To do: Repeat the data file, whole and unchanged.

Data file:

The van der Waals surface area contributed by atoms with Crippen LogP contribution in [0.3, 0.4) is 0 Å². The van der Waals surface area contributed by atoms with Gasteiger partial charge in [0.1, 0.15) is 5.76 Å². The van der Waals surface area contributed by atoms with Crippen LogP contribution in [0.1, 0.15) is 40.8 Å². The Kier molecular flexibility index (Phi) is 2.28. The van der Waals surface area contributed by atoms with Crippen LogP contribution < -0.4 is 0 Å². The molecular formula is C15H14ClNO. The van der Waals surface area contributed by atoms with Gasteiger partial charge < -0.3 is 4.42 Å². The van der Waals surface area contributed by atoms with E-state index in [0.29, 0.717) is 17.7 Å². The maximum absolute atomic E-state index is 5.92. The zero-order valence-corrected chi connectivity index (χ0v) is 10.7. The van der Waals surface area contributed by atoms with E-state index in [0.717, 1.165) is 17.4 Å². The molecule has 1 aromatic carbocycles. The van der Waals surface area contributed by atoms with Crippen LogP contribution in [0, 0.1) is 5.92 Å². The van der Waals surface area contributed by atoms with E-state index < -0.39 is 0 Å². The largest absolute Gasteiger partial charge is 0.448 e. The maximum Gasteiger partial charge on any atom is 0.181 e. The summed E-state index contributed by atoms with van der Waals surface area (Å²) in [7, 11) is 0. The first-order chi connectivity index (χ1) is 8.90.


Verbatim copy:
The van der Waals surface area contributed by atoms with Crippen LogP contribution in [0.3, 0.4) is 0 Å². The van der Waals surface area contributed by atoms with Gasteiger partial charge in [0.1, 0.15) is 5.76 Å². The van der Waals surface area contributed by atoms with Crippen LogP contribution in [0.1, 0.15) is 40.8 Å². The Kier molecular flexibility index (Phi) is 2.28. The van der Waals surface area contributed by atoms with Crippen LogP contribution < -0.4 is 0 Å². The molecular formula is C15H14ClNO. The van der Waals surface area contributed by atoms with Gasteiger partial charge < -0.3 is 4.42 Å². The van der Waals surface area contributed by atoms with E-state index in [0.29, 0.717) is 17.7 Å². The maximum absolute atomic E-state index is 5.92. The zero-order valence-corrected chi connectivity index (χ0v) is 10.7. The van der Waals surface area contributed by atoms with E-state index in [0.717, 1.165) is 17.4 Å². The molecule has 1 aromatic carbocycles. The van der Waals surface area contributed by atoms with Crippen LogP contribution in [0, 0.1) is 5.92 Å². The van der Waals surface area contributed by atoms with E-state index < -0.39 is 0 Å². The largest absolute Gasteiger partial charge is 0.448 e. The maximum Gasteiger partial charge on any atom is 0.181 e. The summed E-state index contributed by atoms with van der Waals surface area (Å²) in [7, 11) is 0. The first-order chi connectivity index (χ1) is 8.90.